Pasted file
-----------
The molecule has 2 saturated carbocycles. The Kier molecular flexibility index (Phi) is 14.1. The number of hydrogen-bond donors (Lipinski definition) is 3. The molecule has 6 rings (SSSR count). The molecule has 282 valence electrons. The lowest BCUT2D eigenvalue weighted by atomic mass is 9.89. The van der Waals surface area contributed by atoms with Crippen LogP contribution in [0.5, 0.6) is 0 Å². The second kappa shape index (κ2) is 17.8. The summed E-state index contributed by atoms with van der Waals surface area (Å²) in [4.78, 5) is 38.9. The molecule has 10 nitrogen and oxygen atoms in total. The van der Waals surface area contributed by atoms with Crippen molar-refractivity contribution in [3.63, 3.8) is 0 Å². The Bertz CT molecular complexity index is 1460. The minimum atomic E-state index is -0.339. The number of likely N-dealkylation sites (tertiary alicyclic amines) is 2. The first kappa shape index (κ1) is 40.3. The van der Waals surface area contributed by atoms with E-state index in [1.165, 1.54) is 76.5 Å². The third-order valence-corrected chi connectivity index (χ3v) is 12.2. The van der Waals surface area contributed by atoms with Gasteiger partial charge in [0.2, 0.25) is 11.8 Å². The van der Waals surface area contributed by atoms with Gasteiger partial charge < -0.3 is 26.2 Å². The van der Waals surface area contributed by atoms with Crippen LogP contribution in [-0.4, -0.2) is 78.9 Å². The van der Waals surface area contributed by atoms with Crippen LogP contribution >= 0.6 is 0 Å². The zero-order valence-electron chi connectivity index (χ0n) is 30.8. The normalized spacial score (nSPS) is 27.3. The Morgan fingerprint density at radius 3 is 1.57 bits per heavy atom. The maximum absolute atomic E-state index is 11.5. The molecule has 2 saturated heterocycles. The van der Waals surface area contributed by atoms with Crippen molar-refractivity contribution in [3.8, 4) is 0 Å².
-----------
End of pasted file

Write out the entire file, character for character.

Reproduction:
The molecule has 2 saturated carbocycles. The Kier molecular flexibility index (Phi) is 14.1. The number of hydrogen-bond donors (Lipinski definition) is 3. The molecule has 6 rings (SSSR count). The molecule has 282 valence electrons. The lowest BCUT2D eigenvalue weighted by atomic mass is 9.89. The van der Waals surface area contributed by atoms with Crippen LogP contribution in [0.5, 0.6) is 0 Å². The second kappa shape index (κ2) is 17.8. The summed E-state index contributed by atoms with van der Waals surface area (Å²) in [4.78, 5) is 38.9. The molecule has 10 nitrogen and oxygen atoms in total. The van der Waals surface area contributed by atoms with Crippen molar-refractivity contribution in [3.63, 3.8) is 0 Å². The Bertz CT molecular complexity index is 1460. The minimum atomic E-state index is -0.339. The number of likely N-dealkylation sites (tertiary alicyclic amines) is 2. The first kappa shape index (κ1) is 40.3. The van der Waals surface area contributed by atoms with E-state index in [1.165, 1.54) is 76.5 Å². The third-order valence-corrected chi connectivity index (χ3v) is 12.2. The van der Waals surface area contributed by atoms with Gasteiger partial charge in [0.2, 0.25) is 11.8 Å². The van der Waals surface area contributed by atoms with Gasteiger partial charge < -0.3 is 26.2 Å². The van der Waals surface area contributed by atoms with Crippen LogP contribution in [-0.4, -0.2) is 78.9 Å². The van der Waals surface area contributed by atoms with Crippen LogP contribution >= 0.6 is 0 Å². The zero-order valence-electron chi connectivity index (χ0n) is 30.8. The normalized spacial score (nSPS) is 27.3. The Morgan fingerprint density at radius 3 is 1.57 bits per heavy atom. The maximum absolute atomic E-state index is 11.5. The molecule has 2 saturated heterocycles. The van der Waals surface area contributed by atoms with Crippen molar-refractivity contribution in [3.8, 4) is 0 Å².